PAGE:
I'm reading the book Toric Varieties by Cox, Little and Schenk, and have a small question about the proof of their Proposition 1.1.11 (on page 16). The key part of the proposition is this:

Claim: Let $I\subseteq\mathbb{C}[x_1,\ldots,x_s]$ be a prime ideal generated by (pure) binomials. Then $V(I)\subseteq\mathbb{C}^s$ is an affine toric variety.

The idea of the proof (slightly reformulated to simplify the notation) is this:

  • Use the fact that $I$ is both prime and binomial, to conclude that $V(I)\cap(\mathbb{C}^*)^s$ is a torus (since it's both an irreducible subvariety and a subgroup of $(\mathbb{C}^*)^s$).

  • Suppose that the dimension of $V(I)\cap(\mathbb{C}^*)^s$ is $n$, and pick an isomorphism $(\mathbb{C}^*)^n\to V(I)\cap(\mathbb{C}^*)^s$.

  • Form the composition $\Phi\colon (\mathbb{C}^*)^n\to V(I)\cap(\mathbb{C}^*)^s\hookrightarrow (\mathbb{C}^*)^s$, and note that it's an algebraic group homomorphism (concretely, this means that every component is given by a Laurent polynomial). Let $Y$ be the Zariski closure of $\mathrm{Im}(\Phi)$ in $\mathbb{C}^s$.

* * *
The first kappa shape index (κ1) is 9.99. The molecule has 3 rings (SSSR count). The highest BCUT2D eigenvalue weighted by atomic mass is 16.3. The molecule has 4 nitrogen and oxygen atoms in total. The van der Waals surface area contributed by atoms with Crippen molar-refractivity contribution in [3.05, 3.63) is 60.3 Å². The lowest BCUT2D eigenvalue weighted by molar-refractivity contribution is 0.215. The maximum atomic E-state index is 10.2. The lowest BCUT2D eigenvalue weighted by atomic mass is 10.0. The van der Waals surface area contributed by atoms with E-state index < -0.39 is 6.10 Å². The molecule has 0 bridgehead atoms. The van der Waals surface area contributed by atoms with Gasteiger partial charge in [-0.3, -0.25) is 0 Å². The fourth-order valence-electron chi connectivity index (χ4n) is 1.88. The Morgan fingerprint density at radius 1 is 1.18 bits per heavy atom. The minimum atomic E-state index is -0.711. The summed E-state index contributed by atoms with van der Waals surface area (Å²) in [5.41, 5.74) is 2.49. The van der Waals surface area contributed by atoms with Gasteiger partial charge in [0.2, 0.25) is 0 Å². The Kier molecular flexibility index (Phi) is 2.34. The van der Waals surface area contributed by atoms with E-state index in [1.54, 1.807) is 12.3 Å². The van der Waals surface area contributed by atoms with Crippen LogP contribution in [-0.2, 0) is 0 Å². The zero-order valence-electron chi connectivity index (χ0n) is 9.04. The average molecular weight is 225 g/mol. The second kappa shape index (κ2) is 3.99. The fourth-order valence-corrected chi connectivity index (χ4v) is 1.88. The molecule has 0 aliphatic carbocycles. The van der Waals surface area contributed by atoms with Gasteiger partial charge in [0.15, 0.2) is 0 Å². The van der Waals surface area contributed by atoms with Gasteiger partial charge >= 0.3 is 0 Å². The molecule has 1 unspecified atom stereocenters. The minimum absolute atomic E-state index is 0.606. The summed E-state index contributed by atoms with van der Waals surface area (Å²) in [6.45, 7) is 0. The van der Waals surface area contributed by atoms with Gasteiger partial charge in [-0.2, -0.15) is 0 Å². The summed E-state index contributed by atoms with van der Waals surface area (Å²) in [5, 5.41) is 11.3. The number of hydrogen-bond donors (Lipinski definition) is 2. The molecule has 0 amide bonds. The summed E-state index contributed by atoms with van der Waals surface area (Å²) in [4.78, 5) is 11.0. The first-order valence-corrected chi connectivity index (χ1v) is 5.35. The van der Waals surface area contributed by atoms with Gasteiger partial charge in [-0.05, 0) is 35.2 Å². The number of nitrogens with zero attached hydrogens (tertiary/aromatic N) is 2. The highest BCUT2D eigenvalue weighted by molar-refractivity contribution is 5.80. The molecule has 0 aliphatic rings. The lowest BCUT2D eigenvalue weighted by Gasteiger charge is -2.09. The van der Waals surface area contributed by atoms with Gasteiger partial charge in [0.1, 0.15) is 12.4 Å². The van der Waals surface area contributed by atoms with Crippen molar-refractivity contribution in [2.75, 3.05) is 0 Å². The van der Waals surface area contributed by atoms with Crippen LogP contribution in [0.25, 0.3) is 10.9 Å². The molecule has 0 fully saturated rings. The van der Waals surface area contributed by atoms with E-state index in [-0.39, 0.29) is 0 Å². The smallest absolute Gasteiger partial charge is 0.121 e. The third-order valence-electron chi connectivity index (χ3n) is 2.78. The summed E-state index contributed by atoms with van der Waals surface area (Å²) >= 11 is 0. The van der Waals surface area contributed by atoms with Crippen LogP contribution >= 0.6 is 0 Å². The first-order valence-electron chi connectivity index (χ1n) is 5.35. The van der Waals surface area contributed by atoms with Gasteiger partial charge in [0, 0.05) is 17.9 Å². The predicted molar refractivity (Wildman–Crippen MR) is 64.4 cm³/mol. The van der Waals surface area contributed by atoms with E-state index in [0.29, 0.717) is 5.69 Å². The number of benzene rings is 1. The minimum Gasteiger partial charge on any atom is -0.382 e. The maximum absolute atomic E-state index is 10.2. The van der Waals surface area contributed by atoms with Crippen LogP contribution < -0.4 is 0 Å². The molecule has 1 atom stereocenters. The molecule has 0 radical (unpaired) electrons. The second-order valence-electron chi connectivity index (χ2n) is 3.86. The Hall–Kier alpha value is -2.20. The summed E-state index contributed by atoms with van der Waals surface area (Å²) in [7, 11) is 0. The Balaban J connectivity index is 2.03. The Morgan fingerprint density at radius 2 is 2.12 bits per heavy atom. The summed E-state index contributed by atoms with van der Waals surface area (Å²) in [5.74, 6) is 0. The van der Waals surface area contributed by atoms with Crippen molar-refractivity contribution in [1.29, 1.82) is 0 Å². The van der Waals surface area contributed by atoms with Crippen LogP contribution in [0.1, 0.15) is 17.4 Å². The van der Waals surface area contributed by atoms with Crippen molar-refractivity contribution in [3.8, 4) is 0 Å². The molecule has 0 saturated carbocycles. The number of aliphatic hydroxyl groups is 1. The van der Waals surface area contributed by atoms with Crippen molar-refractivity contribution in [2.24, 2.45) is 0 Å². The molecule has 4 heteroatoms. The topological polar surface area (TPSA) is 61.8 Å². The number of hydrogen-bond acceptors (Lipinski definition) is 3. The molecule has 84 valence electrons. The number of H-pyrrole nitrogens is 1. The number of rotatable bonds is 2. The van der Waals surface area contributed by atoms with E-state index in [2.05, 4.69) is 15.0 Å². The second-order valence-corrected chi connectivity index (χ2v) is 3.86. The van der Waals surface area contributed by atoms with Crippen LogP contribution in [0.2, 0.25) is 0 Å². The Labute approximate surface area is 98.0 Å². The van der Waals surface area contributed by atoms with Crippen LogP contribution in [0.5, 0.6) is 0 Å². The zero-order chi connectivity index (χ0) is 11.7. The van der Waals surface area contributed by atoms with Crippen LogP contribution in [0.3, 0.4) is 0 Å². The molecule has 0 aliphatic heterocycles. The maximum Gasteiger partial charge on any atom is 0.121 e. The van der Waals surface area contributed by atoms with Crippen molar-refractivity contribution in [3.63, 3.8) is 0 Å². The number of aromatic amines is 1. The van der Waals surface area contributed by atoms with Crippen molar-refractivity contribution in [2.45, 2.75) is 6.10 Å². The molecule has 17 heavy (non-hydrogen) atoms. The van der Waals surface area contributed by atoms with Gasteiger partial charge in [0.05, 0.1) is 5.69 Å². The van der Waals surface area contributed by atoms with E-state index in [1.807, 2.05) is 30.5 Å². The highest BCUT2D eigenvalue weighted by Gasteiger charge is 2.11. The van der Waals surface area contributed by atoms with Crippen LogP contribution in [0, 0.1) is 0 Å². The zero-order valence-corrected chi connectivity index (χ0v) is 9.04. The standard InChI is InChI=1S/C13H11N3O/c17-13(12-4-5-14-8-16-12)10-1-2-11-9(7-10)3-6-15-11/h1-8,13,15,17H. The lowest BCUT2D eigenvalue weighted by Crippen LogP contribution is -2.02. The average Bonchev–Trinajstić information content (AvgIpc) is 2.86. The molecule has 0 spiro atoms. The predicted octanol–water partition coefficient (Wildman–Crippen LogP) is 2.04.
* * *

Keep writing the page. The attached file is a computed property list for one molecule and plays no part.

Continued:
• Observe that $V(I)=Y$.

  • Since we have already shown (see Proposition 1.1.8 on page 13) that every affine variety that arises as the closure of the image of an algebraic group homomorphism $(\mathbb{C}^*)^n\to(\mathbb{C^*})^s$ is an affine toric variety, the desired conclusion follows.

It's the second to last step that confuses me.

Since $\mathrm{Im}(\Phi)=V(I)\cap(\mathbb{C}^*)^s$, this essentially boils down to showing that $\overline{V(I)\cap(\mathbb{C}^*)^s}=V(I)$. The inclusion "$\subseteq$" is easy, because $V(I)$ certainly is a Zariski closed subset that contains $V(I)\cap(\mathbb{C}^*)^s$. But do we know that $V(I)$ is the smallest such subset?

Edit: I think I figured it out! See below.

  • $\begingroup$ What happens when $s=2$ and $I=(x_2)$? Then $V(x_2) \cap (\mathbb C^*)^2 = \varnothing$? $\endgroup$
    – user5826
    Commented Jul 6, 2022 at 21:33

1 Answer 1


If I'm not mistaken, this was easier than I thought. Simply note that $V(I)\cap(\mathbb{C}^*)^s$ is Zariski open in $V(I)$. Since $V(I)$ is irreducible, and every Zariski open subset of an irreducible affine variety is dense, it follows that the Zariski closure of $V(I)\cap(\mathbb{C}^*)$ in $V(I)$ is $V(I)$. And this, in turn, implies that the Zariski closure in $\mathbb{C}^s$ is $V(I)$, which is what we wanted to prorve.


You must log in to answer this question.

Not the answer you're looking for? Browse other questions tagged .